All applicants must be able to demonstrate proficiency in the English language. Applicants who require a Tier 4 student visa may need to provide a Secure English Language Test (SELT) such as Academic IELTS. For more information about English qualifications please see our English language requirements.

Accelerated study

If you have relevant qualifications or credit from a similar course it may be possible to enter this course at an advanced stage rather than beginning in the first year. Please note, advanced entry is only available for September start. See our information for students applying for advanced entry.

Specific qualifications that may make you eligible for advanced entry to this course include a relevant foundation Degree, HND or equivalent.

 

 

If you're studying full-time, each year (level) is worth 120 credits. As this is a joint degree, you'll study 60 credits for each subject at each level.

Year 1 modules include:

  • Cognitive and Developmental Psychology (1)
  • Individual Differences and Social Psychology (1)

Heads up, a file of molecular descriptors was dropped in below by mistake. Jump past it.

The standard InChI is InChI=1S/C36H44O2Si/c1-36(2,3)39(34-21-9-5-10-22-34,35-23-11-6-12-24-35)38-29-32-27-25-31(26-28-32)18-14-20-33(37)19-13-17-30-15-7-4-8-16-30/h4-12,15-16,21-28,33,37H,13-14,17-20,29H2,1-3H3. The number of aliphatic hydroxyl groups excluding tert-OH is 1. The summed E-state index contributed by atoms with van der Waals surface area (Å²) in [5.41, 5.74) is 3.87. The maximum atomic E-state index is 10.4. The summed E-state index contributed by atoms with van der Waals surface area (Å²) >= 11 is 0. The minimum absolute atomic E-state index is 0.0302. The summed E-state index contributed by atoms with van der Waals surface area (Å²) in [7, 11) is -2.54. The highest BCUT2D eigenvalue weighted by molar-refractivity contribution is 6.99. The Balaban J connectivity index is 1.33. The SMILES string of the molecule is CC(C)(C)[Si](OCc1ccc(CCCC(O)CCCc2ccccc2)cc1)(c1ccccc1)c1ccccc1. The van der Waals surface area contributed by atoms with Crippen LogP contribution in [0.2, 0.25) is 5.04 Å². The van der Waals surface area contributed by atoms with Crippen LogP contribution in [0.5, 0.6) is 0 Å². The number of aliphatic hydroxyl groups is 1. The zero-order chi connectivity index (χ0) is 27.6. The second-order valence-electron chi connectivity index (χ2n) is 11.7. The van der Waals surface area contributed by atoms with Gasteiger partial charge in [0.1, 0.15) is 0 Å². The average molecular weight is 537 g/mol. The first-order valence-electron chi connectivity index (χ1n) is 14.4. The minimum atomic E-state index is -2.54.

• Sociological Imagination
  • Social Problems and Social Issues

Year 2 modules include:

  • Individual Differences and Social Psychology (2)
  • Interactive Research Methods
  • Self and Society
  • Developmental Psychology and Cognition (2) (option)
  • Global Inequalities in the 21st Century (option)
  • Racism and Ethnicity (option)
  • Youth, Resistance and Social Control (option)

Year 3 modules include:

  • Living Theory
  • Psychology Joint Project
  • Psychology and Sociology Dissertation
  • Sociology Project
  • Clinical and Health Psychology (option)
  • Counselling Psychology (option)
  • Cultural and Social Psychology (option)
  • Forensic Psychology (option)
  • Gender and Sexuality (option)
  • Inclusion and Special Educational Needs (option)
  • Judgement and Decision Making (option)
  • Psychology of Learning and Education (option)
  • Religion and the State (option)
  • Sociology and Social Policy Work Placement (option)
  • Work Psychology (option)

This course opens up job opportunities in both the private and public sectors. Examples of our Sociology orientated graduates include those now working as Human Resources Officer at Clarins and Prison Custody Officer at Sodexo, while our Psychology inclined graduates have gone on to become Support Workers at Creative Support, Special Needs Teaching Assistant at Edustaff and more.

The skills you’ll develop are transferable across an even wider range of sectors, such as advertising, human resources and marketing. It’s also great preparation for postgraduate study.